Nature’s technology enables reliable carbon drawdown at a scale that matters.
Dr. Henk Mooiweer
There are two main pathways to address atmospheric carbon dioxide levels, and thus climate change. The first pathway is to reduce or prevent CO2 emissions, which is essential for stemming the level of atmospheric CO2 and thus slowing the pace of climate change. The second pathway is to draw down the carbon dioxide currently present in the atmosphere.
Carbon drawdown technology
Considered a key factor in reducing or even eliminating climate impact, carbon drawdown aims to remove CO2 from the atmosphere and ensure it is securely stored for many years. Academics and startups are leading innovation on a variety of carbon removal and direct air capture technologies. This latter approach often uses machine-based technologies to separate CO2 present in the air, where it is captured and can be turned into materials or stored as compressed CO2 deep in the earth’s sub-surface.
Some of these carbon drawdown solutions are already attracting significant investments, but most of them are still in a technology demonstration phase. A closer look at many of these engineered carbon drawdown solutions shows that they have enormous hurdles to overcome, such as energy and material use, intensive logistics, community externalities, and often an astronomical cost to scale to any level of impact. Nevertheless, these engineered solutions stand in the limelight because they are associated with technology innovation and engineering sophistication.
To restore our climate, we need carbon drawdown technologies that are not only impactful, reliable, and affordable, but also have the ability to scale today.
This might seem like an unachievable set of requirements, unless we pause for a moment and reframe our definition of technology.
A well demonstrated carbon drawdown technology
Nature has been managing carbon flows for quite some time and has developed a sophisticated system that handles CO2 and carbon reliably, efficiently, and at a scale that matters. It starts with photosynthesis. Atmospheric CO2 and water react in the green parts of plants, using sunlight as energy, to form oxygen and sugars. This process captures solar energy and stores this energy in the chemical bonds of sugar molecules.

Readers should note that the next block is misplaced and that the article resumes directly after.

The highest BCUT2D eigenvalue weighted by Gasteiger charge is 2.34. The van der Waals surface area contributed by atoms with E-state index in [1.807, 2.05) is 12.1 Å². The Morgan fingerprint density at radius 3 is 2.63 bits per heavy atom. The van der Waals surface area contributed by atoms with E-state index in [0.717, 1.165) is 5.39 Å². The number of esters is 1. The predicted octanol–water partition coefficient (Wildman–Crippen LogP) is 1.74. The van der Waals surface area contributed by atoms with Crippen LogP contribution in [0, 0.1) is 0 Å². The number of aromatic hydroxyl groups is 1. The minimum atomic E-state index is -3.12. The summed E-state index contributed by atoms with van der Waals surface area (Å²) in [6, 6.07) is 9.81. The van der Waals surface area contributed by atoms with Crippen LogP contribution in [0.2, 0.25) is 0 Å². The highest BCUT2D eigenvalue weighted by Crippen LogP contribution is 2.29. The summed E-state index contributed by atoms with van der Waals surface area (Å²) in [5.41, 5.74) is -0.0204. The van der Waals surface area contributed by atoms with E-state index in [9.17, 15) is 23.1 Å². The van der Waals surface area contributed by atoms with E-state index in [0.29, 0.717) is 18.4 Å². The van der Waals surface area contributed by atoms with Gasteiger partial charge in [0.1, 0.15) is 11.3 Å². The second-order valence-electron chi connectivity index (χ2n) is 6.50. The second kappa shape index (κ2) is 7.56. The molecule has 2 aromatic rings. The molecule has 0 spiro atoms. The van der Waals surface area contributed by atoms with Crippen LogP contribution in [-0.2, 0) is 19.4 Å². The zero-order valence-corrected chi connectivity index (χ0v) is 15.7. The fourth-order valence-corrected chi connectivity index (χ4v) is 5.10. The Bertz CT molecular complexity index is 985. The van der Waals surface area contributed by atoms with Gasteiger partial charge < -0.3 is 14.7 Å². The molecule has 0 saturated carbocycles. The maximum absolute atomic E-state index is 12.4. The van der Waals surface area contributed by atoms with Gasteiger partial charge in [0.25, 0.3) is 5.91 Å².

Photosynthesis left the demonstration phase eons ago and has been functioning effectively for at least 3 billion years. Atmospheric carbon derived plant sugars fuel many other processes that drive plant growth. Plants are well equipped to capture atmospheric CO2 .
Sophisticated and reliable carbon capture and storage
To appreciate the reliable carbon storage technology, we need to dive into the soil where plants are rooted. Healthy soil is a thriving living system. There are more microbes in a teaspoon of soil than there are people on our planet. These microbes are an essential part of the carbon cycle and play a key role in synergy with plants in storing carbon in exchange for other nutrients.
The major types of living species in soil are an ecosystem of bacteria, fungi, protozoa, nematodes, earthworms, and arthropods. Most of these species require a source of carbon for their energy and growth.
Reliable carbon drawdown at scale
Of particular importance for carbon storage is the 400-million-year relationship between mycorrhizal fungi and plants. Mycorrhizal fungi penetrate plant roots and have a strong symbiotic partnership. The root provides carbon in the form of sugar to the fungi, in exchange for minerals and water. Mycorrhizal fungi form very large underground “pipeline” networks that connect plant root systems that exchange sugars and other molecules over relatively long distances. Plants and soil have sophisticated technologies to capture and store atmospheric carbon.
It’s estimated that the total global length of mycorrhizal networks in the top ten centimeters of soil on our planet is around 280 quadrillion miles — nearly half the width of the Milky Way galaxy. In a meta-analysis published June 5 in the journal Current Biology, scientists made a conservative estimate that as much as 13 gigatons of carbon dioxide equivalents (CO2e) fixed by terrestrial plants is allocated to mycorrhizal fungi annually.
This is approximately 36% of yearly global fossil fuel emissions. The United Nations Intergovernmental Panel on Climate Change has estimated that there is more carbon stored in the first 3 feet of soil than all atmospheric carbon and global biomass carbon combined (IPCC Fifth Assessment Report 2014). The bottom line: Nature stores atmospheric carbon in soil at a scale that matters.